In comparison with alcohol and tobacco, the neuropsychiatric effects of cannabis tend to manifest themselves in early adulthood. Schizophrenia is an affliction of the young; symptoms often first emerge just before the individual is poised to face the adventures and challenges of adulthood. Marijuana smoking brings forward the onset of illness in people with a genetic susceptibility. It is the ‘false friend’ to patients in the first flush of their index psychotic episode because it elicits relaxation and produces a subjective alleviation of symptoms whilst at the same time stoking the fires of psychosis.
It is my experience that only a tiny proportion of patients with cannabis abuse whom I refer end up seeing a drug counsellor, and fewer still engage in any long-term intake reduction. It is often the case in cannabis dependence that both the spirit and the flesh are weak. The nature of addiction is that those who most need abstinence are unlikely to undergo successful rehabilitation unless there are significant costs associated with continued use of the drug.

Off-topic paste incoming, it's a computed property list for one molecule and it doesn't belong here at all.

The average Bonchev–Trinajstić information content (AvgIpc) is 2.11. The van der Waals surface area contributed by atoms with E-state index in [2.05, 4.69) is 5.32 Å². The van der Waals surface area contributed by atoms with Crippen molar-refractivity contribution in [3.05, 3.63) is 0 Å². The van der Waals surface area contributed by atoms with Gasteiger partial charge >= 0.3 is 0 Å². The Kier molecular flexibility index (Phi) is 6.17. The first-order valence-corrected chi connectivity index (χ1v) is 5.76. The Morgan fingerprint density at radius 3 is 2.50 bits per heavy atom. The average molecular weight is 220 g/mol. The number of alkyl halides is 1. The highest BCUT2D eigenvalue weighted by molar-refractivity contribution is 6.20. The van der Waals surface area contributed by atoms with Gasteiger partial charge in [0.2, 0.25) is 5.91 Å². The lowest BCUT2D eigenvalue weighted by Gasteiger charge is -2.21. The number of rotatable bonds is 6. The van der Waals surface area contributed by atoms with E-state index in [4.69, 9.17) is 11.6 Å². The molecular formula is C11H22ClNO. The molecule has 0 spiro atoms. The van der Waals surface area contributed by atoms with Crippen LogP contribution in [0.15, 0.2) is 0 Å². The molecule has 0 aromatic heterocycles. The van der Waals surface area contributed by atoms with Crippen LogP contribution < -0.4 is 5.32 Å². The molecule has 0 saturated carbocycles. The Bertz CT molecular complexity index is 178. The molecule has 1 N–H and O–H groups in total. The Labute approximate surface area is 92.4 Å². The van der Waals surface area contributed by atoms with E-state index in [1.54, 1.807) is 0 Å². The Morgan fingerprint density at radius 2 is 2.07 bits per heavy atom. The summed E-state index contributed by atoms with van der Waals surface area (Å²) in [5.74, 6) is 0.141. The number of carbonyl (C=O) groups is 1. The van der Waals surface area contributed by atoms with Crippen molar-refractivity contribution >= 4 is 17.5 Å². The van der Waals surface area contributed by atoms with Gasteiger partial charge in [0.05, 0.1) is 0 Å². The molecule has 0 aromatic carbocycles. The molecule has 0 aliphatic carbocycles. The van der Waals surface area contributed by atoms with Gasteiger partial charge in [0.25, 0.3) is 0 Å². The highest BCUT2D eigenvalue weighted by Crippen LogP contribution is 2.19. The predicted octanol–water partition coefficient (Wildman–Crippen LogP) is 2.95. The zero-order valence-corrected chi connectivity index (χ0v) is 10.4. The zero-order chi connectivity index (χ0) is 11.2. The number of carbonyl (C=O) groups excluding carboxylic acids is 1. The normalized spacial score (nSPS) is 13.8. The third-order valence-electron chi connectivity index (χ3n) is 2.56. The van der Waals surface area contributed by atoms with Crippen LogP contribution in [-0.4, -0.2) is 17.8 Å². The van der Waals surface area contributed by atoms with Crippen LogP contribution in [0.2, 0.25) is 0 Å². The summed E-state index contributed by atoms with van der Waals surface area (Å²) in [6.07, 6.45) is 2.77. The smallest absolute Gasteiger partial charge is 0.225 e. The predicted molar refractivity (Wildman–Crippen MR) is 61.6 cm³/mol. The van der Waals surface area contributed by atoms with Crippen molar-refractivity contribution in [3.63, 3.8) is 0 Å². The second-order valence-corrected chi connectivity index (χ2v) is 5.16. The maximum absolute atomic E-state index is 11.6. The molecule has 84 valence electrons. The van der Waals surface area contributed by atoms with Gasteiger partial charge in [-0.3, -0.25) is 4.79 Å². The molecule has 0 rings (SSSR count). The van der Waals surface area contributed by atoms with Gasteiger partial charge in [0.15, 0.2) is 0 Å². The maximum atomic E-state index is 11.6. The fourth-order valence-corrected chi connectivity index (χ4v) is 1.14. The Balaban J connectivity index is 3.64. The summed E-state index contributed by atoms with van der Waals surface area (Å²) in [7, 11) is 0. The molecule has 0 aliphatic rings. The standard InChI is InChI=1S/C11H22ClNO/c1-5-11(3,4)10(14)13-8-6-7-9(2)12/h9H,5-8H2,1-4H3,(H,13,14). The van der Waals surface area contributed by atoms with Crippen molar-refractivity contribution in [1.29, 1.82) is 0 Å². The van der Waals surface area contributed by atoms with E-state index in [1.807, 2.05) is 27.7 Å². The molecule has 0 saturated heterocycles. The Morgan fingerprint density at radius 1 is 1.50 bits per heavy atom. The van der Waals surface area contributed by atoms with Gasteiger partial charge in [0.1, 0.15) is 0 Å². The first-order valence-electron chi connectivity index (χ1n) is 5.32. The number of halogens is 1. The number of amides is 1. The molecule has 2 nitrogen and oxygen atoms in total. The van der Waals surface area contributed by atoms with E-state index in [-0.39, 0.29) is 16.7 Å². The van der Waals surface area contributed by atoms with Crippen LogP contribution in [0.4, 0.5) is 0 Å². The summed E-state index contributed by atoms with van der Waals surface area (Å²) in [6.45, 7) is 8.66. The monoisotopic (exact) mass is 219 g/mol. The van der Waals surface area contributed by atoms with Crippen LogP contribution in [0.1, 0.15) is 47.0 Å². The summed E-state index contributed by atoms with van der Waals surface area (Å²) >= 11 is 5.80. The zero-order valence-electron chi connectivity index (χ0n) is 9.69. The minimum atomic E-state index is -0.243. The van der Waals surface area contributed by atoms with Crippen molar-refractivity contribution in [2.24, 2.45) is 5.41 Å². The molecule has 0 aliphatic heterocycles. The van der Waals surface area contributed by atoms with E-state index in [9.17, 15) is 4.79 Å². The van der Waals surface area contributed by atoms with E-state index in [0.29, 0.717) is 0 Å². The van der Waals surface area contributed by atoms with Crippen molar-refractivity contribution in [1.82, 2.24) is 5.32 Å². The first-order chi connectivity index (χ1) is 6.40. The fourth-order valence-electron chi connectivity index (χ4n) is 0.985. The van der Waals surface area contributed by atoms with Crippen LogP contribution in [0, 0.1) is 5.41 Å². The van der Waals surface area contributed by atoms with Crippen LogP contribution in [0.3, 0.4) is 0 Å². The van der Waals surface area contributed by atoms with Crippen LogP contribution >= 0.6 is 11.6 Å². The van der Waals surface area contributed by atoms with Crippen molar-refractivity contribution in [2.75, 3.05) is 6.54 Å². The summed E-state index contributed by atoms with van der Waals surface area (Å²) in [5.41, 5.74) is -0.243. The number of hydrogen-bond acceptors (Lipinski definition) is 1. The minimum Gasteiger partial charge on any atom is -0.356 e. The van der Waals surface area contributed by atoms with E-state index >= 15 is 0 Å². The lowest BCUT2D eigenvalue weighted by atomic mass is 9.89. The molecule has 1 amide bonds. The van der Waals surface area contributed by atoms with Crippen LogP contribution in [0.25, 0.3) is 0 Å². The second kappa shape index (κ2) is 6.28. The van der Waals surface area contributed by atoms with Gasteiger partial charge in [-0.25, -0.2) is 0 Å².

I freely admit that the decriminalisation of marijuana presents an ethical dilemma. As a psychiatrist I am well aware of the potential harms associated with more widespread use, especially in those under the age of 25 and in other vulnerable populations, but I am loath to support governmental intrusion into personal choices. A 2016 report card by the US think tank Cato on the early outcomes of legalisation in Colorado, Oregon, Washington and Alaska concluded that the effects of changes to the law thus far failed to support the stronger claims of either side in the debate. Time will tell.